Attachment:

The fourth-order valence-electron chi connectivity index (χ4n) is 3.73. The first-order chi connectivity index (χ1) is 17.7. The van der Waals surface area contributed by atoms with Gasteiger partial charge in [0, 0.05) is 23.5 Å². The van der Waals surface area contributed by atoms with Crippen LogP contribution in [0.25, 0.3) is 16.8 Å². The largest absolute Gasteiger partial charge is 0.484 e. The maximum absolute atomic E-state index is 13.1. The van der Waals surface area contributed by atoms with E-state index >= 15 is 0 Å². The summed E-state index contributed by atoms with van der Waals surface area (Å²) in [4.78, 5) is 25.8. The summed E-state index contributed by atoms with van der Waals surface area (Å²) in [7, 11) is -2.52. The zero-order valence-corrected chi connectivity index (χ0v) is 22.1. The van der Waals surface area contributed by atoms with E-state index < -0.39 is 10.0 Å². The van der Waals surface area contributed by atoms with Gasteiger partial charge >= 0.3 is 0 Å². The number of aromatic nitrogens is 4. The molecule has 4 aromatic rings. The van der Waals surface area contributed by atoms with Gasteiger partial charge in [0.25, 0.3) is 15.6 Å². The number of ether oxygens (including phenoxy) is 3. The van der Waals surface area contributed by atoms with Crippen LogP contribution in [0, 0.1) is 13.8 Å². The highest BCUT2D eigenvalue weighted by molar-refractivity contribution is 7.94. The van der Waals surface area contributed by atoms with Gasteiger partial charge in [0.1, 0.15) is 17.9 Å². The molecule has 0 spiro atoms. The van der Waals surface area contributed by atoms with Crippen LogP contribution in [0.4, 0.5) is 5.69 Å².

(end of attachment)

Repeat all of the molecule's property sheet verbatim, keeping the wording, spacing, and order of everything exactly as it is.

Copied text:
The fourth-order valence-electron chi connectivity index (χ4n) is 3.73. The first-order chi connectivity index (χ1) is 17.7. The van der Waals surface area contributed by atoms with Gasteiger partial charge in [0, 0.05) is 23.5 Å². The van der Waals surface area contributed by atoms with Crippen LogP contribution in [0.25, 0.3) is 16.8 Å². The largest absolute Gasteiger partial charge is 0.484 e. The maximum absolute atomic E-state index is 13.1. The van der Waals surface area contributed by atoms with E-state index >= 15 is 0 Å². The summed E-state index contributed by atoms with van der Waals surface area (Å²) in [4.78, 5) is 25.8. The summed E-state index contributed by atoms with van der Waals surface area (Å²) in [7, 11) is -2.52. The zero-order valence-corrected chi connectivity index (χ0v) is 22.1. The van der Waals surface area contributed by atoms with E-state index < -0.39 is 10.0 Å². The van der Waals surface area contributed by atoms with Gasteiger partial charge >= 0.3 is 0 Å². The number of aromatic nitrogens is 4. The molecule has 4 aromatic rings. The van der Waals surface area contributed by atoms with Gasteiger partial charge in [0.25, 0.3) is 15.6 Å². The number of ether oxygens (including phenoxy) is 3. The van der Waals surface area contributed by atoms with Crippen LogP contribution in [0, 0.1) is 13.8 Å². The highest BCUT2D eigenvalue weighted by molar-refractivity contribution is 7.94. The van der Waals surface area contributed by atoms with Gasteiger partial charge in [0.1, 0.15) is 17.9 Å². The molecule has 0 spiro atoms. The van der Waals surface area contributed by atoms with Crippen LogP contribution in [0.4, 0.5) is 5.69 Å².